Various sources mentions rather briefly that the mujaheddin used MILAN ATGMs against the Soviets.

Who supplied these exactly? Were they e.g. from French or UK stocks? And were the US intermediaries for these deliveries, or just the Pakistani and/or Saudis?

Sources consulted:

MILAN missile systems were among the numerous weapons sent to the Mujahideen in Afghanistan in the 1980s by the United States to combat Soviet troops.[9] Wikipedia:Afghanistan

Questionable it was this simple as the MILAN is not made in the US nor acquired by the US Army. Cited source "[9]" is dead link and besides it's a "Small Arms Problem in Central Asia" publication, which I suspect isn't a detailed history anyhow. I've actually managed to locate the publication cited. It says:

The flow of small arms to Afghanistan did not end after the Soviet forces withdrew from the country in February 1989. Just before the withdrawal, the United States increased its arms supplies to Afghanistan to ensure that the Soviet decision to leave would hold. The United States provided the mujaheddin, for example, with Stingers and Milan anti-tank missiles, and continued to support the Afghan guerrillas in their fight against the pro-Soviet Kabul regime headed by President Muhammad Najibullah.

gives as 160 the number of Milan launchers passed to the mujaheddin. The book cited in support (Isby D.C., War in a distant country, Afghanistan : invasion and resistance) isn't more detailed than that. It contains a brief inventory of mujaheddin arsenal, but not how they got them. The book page number cited on Wikipedia is totally off, gives 42, but should be 112, where the book just says

By early 1988, there were reports that the Resistance had received 160 European-designed Milan anti-tank guided missile-launchers, along with training for gunners. These proved effective in action throughout 1988.

And that's all the coverage given to this issue. If the quantity stated in that book is correct, it's a pretty sizable number, comparable e.g. to the official stockpiles of such missiles of some smaller countries (using Wikipedia numbers again).

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    @KillingTime: yeah, but that's pretty vague as the US doesn't manufacture these, nor do they normally buy them. Mar 13, 2022 at 19:49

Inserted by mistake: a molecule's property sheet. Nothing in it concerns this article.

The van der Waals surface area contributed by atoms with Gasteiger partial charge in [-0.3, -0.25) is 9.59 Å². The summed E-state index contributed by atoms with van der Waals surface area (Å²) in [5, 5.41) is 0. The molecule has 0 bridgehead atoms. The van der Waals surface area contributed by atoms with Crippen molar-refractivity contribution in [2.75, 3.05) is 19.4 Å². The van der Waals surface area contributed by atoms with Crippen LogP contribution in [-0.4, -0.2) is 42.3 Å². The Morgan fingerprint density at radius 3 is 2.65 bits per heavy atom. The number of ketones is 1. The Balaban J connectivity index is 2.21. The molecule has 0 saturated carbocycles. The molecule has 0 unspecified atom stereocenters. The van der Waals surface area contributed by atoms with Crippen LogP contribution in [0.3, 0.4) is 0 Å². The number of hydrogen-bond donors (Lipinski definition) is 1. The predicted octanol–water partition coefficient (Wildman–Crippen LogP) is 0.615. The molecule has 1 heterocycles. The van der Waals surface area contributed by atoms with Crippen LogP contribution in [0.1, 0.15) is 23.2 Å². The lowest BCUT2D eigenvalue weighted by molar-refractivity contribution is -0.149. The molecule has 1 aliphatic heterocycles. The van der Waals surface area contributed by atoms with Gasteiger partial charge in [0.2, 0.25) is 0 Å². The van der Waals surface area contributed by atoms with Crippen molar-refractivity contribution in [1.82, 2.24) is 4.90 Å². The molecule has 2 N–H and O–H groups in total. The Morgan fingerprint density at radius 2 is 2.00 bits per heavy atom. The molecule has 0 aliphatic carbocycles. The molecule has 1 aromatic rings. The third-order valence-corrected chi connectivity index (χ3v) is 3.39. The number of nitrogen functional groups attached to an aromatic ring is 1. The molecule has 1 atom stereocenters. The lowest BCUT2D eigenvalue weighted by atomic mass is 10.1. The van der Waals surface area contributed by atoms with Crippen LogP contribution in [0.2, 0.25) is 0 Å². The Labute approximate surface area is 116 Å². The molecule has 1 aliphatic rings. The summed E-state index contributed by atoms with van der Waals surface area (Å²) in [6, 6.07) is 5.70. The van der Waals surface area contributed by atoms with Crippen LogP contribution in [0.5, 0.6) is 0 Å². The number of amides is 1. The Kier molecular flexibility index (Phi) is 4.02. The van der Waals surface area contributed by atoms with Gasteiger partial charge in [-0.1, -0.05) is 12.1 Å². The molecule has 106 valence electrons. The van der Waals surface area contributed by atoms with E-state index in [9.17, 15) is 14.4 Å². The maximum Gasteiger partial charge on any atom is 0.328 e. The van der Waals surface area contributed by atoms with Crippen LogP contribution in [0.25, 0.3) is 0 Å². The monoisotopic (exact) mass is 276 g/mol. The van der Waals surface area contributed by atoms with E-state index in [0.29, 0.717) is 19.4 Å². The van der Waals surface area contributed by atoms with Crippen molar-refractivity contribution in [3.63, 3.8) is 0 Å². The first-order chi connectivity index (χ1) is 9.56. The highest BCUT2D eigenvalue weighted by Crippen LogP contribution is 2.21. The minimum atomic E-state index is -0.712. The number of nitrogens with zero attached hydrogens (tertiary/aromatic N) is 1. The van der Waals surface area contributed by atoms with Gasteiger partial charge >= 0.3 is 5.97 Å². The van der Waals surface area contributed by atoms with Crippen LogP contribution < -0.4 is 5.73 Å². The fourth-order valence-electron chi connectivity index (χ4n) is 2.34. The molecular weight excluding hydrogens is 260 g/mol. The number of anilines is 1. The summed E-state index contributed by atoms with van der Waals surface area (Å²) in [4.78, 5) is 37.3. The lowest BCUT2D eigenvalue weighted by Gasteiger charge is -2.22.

• Looking at the distribution of MILAN in the world, it seems pretty simple for the US or the Pakistani to get some Mar 13, 2022 at 19:57
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    @Fizz the US purchased over the years many foreign weapons systems and vehicles, both for its own use and for distribution to client states and organisations. Milan was portable, easy to use, and available whereas no comparable US built system existed at the time (there was a major gap between the LAW and the TOW in the US arsenal).
    – jwenting
    Sep 23, 2022 at 4:55
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    @totalMongot TOW is a heavy system that requires extensive training to use effectively. Milan you can transport several on a horse, TOW you need a truck or several horses for a single one.
    – jwenting
    Sep 23, 2022 at 4:57

1 Answer 1


The SIPRI Yearbook for 1989 (page 244) lists 140 MILANs as delivered in 1988; they are in the table as from France but it explicitly notes "supplier country uncertain".

(It is unclear if it means missiles or launchers - the entries for some other countries give the number of missiles in this column, and the number of launchers as a comment.)

There are no deliveries mentioned in the 1990-93 Yearbooks, or 1980-88; that batch seems to be the only one that was publicly discussed at the time. Interestingly - while it says nothing about MILAN - the 1987 one mentions British Blowpipe SAMs as being "paid for by the USA and supplied via Nigeria", which gives a hint as to the complicated route some weapons may have taken.

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